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08 Apr 2008 11:23
An International Cricket Council (ICC) investigator has questioned banned fast bowler Shoaib Akhtar over his claims that he was offered money to throw matches, Pakistani sources said on Tuesday.
Akhtar (32) was banned for five years a week ago for criticising the Pakistan Cricket Board (PCB). He later alleged that that he had refused offers of bribes to underperform in international games.
“Alan Peacock of the ICC anti-corruption and security unit [ACSU] interviewed Akhtar and some other players on Sunday and will make recommendations to the ICC over any further action,” a PCB source said.
The source, speaking on condition of anonymity, did not identify the other players.
Pakistan’s representative in the ACSU, retired Colonel Nuruddin Khawaja, assisted Peacock in the investigation, said the sources.
Akhtar, in a television interview last week, claimed he was offered and refused money to throw matches during the 2003 World Cup in South Africa and in India.
He did not say when the alleged Indian incident happened.
The claims came after the PCB banned him over a series of code-of-conduct breaches, including publicly criticising the board for not giving him a central contract.
He was already on a two-year probation for hitting teammate Mohammad Asif with a cricket bat.
The ICC said last week that it had a “zero-tolerance” policy on allegations of fixing.
“The ACSU has taken notice of Akhtar’s comments, and since the ICC has a zero tolerance on this, Akhtar will be interviewed by officials,” ICC spokesperson Samiul Hasan said last week.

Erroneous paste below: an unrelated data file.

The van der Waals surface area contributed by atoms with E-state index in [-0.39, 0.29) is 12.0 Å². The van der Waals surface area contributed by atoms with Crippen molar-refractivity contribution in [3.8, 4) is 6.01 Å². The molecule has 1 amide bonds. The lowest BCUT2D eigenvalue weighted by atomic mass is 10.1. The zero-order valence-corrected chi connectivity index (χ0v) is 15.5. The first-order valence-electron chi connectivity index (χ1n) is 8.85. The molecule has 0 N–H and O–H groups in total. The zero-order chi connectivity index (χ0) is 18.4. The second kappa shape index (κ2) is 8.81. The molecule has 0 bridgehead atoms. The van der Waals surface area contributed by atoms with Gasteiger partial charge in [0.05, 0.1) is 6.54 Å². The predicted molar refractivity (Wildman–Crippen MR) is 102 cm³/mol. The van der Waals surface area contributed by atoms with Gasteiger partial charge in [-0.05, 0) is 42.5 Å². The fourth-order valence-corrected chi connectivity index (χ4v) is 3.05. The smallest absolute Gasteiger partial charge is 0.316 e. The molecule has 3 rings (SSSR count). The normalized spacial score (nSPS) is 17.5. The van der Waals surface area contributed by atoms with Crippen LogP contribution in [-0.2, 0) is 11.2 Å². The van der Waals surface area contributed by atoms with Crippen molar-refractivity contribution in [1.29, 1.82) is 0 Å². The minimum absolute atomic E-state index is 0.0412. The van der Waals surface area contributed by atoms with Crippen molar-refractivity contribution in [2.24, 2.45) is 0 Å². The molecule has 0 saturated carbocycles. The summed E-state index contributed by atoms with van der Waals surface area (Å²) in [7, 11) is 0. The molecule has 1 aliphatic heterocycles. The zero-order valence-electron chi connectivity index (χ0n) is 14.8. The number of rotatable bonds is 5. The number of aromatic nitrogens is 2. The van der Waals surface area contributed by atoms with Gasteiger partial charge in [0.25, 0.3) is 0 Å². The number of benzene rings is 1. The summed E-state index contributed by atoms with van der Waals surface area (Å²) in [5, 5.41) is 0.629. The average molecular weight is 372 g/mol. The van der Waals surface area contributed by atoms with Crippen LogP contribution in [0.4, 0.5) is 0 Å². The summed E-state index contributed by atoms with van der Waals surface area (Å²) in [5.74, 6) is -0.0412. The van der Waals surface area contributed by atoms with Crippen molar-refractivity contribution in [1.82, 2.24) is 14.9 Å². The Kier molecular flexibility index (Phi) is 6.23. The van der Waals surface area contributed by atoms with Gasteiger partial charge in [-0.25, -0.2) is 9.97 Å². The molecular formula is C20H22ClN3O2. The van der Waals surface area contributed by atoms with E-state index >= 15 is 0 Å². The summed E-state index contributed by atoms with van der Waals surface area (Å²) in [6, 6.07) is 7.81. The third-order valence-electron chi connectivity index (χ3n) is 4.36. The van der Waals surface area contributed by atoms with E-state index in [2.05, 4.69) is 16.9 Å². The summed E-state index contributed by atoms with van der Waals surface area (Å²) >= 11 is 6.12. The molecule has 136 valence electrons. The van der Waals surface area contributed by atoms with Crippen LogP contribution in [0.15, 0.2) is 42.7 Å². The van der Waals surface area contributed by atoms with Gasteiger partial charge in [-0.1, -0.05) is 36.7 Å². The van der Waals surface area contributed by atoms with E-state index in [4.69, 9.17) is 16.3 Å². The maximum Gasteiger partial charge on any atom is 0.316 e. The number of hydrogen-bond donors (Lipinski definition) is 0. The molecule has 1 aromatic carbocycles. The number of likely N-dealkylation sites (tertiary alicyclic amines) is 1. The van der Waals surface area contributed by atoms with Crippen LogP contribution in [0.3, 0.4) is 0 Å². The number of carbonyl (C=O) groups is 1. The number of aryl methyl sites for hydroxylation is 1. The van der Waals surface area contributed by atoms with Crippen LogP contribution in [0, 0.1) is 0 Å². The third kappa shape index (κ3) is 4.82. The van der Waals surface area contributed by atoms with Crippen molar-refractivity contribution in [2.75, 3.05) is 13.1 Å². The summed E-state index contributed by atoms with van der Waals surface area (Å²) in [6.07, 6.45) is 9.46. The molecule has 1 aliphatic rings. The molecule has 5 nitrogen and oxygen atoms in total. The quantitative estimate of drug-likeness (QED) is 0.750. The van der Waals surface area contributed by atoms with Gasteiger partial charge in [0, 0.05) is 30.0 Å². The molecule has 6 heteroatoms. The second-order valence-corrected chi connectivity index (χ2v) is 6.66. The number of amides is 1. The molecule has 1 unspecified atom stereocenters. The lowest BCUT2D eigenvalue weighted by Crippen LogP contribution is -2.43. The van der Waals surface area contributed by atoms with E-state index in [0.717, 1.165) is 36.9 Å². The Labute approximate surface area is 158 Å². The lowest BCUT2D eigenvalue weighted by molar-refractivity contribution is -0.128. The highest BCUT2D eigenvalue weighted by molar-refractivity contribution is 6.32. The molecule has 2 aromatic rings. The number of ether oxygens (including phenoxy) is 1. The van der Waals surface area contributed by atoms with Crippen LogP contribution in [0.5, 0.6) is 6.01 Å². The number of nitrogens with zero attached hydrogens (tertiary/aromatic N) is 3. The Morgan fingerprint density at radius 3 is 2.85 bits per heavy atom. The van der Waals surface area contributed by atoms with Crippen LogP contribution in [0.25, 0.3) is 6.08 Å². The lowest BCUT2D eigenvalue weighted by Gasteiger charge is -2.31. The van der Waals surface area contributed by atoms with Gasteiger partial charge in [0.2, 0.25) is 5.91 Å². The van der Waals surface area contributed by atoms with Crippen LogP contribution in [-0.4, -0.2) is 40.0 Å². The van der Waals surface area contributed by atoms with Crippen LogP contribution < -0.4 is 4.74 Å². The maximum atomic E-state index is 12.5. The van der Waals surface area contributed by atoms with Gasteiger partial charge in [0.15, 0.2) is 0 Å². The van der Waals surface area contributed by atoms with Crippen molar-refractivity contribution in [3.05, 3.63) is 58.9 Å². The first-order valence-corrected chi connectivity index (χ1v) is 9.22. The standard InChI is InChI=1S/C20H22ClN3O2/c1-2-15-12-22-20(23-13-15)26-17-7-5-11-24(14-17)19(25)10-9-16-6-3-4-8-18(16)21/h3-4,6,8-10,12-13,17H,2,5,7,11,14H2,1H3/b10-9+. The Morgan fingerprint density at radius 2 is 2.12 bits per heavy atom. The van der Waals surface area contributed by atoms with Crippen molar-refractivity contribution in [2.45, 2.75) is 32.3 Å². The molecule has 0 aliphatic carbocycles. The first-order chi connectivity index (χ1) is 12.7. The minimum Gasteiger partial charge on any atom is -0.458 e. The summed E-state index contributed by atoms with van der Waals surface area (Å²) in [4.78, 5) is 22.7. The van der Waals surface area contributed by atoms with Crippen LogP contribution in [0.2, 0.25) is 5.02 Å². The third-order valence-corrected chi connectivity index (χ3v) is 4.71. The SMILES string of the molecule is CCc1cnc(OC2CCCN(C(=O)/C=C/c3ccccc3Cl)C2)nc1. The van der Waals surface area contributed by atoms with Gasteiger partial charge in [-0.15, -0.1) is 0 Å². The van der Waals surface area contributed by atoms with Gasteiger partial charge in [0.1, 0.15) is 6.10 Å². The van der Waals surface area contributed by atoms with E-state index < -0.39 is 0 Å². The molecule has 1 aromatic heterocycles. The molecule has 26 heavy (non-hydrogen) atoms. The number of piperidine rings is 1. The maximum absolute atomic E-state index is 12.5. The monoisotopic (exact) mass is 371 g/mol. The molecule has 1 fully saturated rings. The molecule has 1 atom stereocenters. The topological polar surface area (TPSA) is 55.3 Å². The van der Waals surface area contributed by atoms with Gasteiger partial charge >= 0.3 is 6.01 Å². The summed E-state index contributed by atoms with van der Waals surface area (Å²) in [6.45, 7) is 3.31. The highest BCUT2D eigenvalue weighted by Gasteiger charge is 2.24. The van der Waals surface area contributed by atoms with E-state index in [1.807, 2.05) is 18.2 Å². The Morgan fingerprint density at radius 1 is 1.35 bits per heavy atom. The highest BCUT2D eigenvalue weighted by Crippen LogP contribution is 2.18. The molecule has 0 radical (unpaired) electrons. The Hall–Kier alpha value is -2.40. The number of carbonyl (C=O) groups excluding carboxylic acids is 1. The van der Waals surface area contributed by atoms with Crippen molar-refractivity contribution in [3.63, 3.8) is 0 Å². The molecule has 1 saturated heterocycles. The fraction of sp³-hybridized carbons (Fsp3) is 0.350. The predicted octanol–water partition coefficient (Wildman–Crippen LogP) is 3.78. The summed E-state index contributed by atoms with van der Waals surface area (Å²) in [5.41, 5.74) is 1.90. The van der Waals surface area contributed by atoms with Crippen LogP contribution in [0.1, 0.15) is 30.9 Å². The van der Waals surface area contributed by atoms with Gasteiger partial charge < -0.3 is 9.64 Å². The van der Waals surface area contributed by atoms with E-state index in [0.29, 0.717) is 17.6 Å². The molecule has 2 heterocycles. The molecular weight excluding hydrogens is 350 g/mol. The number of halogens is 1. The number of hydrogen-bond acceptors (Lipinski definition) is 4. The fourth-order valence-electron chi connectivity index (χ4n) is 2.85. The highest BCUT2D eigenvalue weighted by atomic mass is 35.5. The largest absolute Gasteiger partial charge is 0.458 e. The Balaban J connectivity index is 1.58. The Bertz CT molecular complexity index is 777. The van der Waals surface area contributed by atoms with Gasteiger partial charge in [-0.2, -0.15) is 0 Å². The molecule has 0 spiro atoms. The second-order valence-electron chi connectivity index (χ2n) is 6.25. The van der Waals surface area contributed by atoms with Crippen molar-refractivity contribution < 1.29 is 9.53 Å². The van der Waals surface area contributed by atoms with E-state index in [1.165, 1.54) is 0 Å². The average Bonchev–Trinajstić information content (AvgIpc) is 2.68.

“We do not comment on the ACSU’s movements, but it will be done in due course.”
The spectre of match-fixing has haunted cricket since the Australian trio of Shane Warne, Tim May and Mark Waugh accused Pakistan captain Salim Malik of offering money to underperform on Australia’s tour in 1994.
Malik was subsequently banned by a match-fixing commission headed by Justice Malik Mohammad Qayyum—now Pakistan’s Attorney General—in 2000.
Paceman Ata-ur Rehman was also banned for life on charges of perjury, but his ban was overturned in 2006.
Six other Pakistan cricketers, including former captains Wasim Akram, Waqar Younis, Saeed Anwar and Inzamam-ul-Haq, were also fined.
South African captain Hansie Cronje and India’s Mohammad Azharuddin were also banned for life after match-fixing inquiries in their respective countries.
That forced the ICC to form an anti-corruption unit (later transformed into the ACSU) with former London police chief Paul Condon as its head in 2000.—AFP
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